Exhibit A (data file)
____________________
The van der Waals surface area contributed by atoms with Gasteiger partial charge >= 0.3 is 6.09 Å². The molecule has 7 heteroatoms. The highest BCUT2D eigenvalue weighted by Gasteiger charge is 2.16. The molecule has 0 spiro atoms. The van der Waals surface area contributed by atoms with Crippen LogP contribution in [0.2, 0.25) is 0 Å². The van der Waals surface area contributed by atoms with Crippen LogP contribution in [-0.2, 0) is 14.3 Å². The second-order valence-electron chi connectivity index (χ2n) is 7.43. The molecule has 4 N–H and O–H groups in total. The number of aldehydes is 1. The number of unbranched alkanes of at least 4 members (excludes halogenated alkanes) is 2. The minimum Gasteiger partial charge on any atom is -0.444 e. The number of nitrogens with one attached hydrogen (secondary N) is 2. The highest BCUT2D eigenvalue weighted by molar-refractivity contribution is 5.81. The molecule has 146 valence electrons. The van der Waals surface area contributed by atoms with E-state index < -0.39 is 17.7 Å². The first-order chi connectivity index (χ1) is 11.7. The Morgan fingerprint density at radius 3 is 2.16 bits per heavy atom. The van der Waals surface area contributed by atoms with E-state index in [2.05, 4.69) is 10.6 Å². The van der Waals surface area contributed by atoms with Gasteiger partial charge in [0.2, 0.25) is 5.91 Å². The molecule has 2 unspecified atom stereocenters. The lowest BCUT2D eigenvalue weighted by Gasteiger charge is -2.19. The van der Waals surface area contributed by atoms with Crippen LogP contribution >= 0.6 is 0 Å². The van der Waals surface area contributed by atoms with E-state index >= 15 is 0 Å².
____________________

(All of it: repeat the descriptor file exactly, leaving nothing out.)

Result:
The van der Waals surface area contributed by atoms with Gasteiger partial charge >= 0.3 is 6.09 Å². The molecule has 7 heteroatoms. The highest BCUT2D eigenvalue weighted by Gasteiger charge is 2.16. The molecule has 0 spiro atoms. The van der Waals surface area contributed by atoms with Crippen LogP contribution in [0.2, 0.25) is 0 Å². The van der Waals surface area contributed by atoms with Crippen LogP contribution in [-0.2, 0) is 14.3 Å². The second-order valence-electron chi connectivity index (χ2n) is 7.43. The molecule has 4 N–H and O–H groups in total. The number of aldehydes is 1. The number of unbranched alkanes of at least 4 members (excludes halogenated alkanes) is 2. The minimum Gasteiger partial charge on any atom is -0.444 e. The number of nitrogens with one attached hydrogen (secondary N) is 2. The highest BCUT2D eigenvalue weighted by molar-refractivity contribution is 5.81. The molecule has 146 valence electrons. The van der Waals surface area contributed by atoms with E-state index < -0.39 is 17.7 Å². The first-order chi connectivity index (χ1) is 11.7. The Morgan fingerprint density at radius 3 is 2.16 bits per heavy atom. The van der Waals surface area contributed by atoms with E-state index in [2.05, 4.69) is 10.6 Å². The van der Waals surface area contributed by atoms with Gasteiger partial charge in [0.2, 0.25) is 5.91 Å². The molecule has 2 unspecified atom stereocenters. The lowest BCUT2D eigenvalue weighted by Gasteiger charge is -2.19. The van der Waals surface area contributed by atoms with Crippen LogP contribution >= 0.6 is 0 Å². The van der Waals surface area contributed by atoms with E-state index >= 15 is 0 Å².